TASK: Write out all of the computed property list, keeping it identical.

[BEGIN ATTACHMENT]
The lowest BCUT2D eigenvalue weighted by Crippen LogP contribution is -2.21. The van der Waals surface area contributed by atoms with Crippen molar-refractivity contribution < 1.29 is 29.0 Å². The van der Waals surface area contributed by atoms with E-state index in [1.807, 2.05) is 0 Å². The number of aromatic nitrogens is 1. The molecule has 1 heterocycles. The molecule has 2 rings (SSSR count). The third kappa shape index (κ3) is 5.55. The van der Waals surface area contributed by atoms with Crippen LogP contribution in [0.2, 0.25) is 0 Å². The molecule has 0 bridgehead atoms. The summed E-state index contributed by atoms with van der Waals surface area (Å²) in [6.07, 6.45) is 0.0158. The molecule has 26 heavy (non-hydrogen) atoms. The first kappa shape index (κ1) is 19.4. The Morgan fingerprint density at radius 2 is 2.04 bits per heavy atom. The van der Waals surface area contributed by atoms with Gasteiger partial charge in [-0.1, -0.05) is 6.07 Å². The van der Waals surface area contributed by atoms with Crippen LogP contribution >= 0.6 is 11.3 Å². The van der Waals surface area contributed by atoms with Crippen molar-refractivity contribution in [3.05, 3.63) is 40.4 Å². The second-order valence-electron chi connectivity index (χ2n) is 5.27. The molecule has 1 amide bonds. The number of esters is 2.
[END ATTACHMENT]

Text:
The lowest BCUT2D eigenvalue weighted by Crippen LogP contribution is -2.21. The van der Waals surface area contributed by atoms with Crippen molar-refractivity contribution < 1.29 is 29.0 Å². The van der Waals surface area contributed by atoms with E-state index in [1.807, 2.05) is 0 Å². The number of aromatic nitrogens is 1. The molecule has 1 heterocycles. The molecule has 2 rings (SSSR count). The third kappa shape index (κ3) is 5.55. The van der Waals surface area contributed by atoms with Crippen LogP contribution in [0.2, 0.25) is 0 Å². The molecule has 0 bridgehead atoms. The summed E-state index contributed by atoms with van der Waals surface area (Å²) in [6.07, 6.45) is 0.0158. The molecule has 26 heavy (non-hydrogen) atoms. The first kappa shape index (κ1) is 19.4. The Morgan fingerprint density at radius 2 is 2.04 bits per heavy atom. The van der Waals surface area contributed by atoms with Gasteiger partial charge in [-0.1, -0.05) is 6.07 Å². The van der Waals surface area contributed by atoms with Crippen LogP contribution >= 0.6 is 11.3 Å². The van der Waals surface area contributed by atoms with Crippen molar-refractivity contribution in [3.05, 3.63) is 40.4 Å². The second-order valence-electron chi connectivity index (χ2n) is 5.27. The molecule has 1 amide bonds. The number of esters is 2.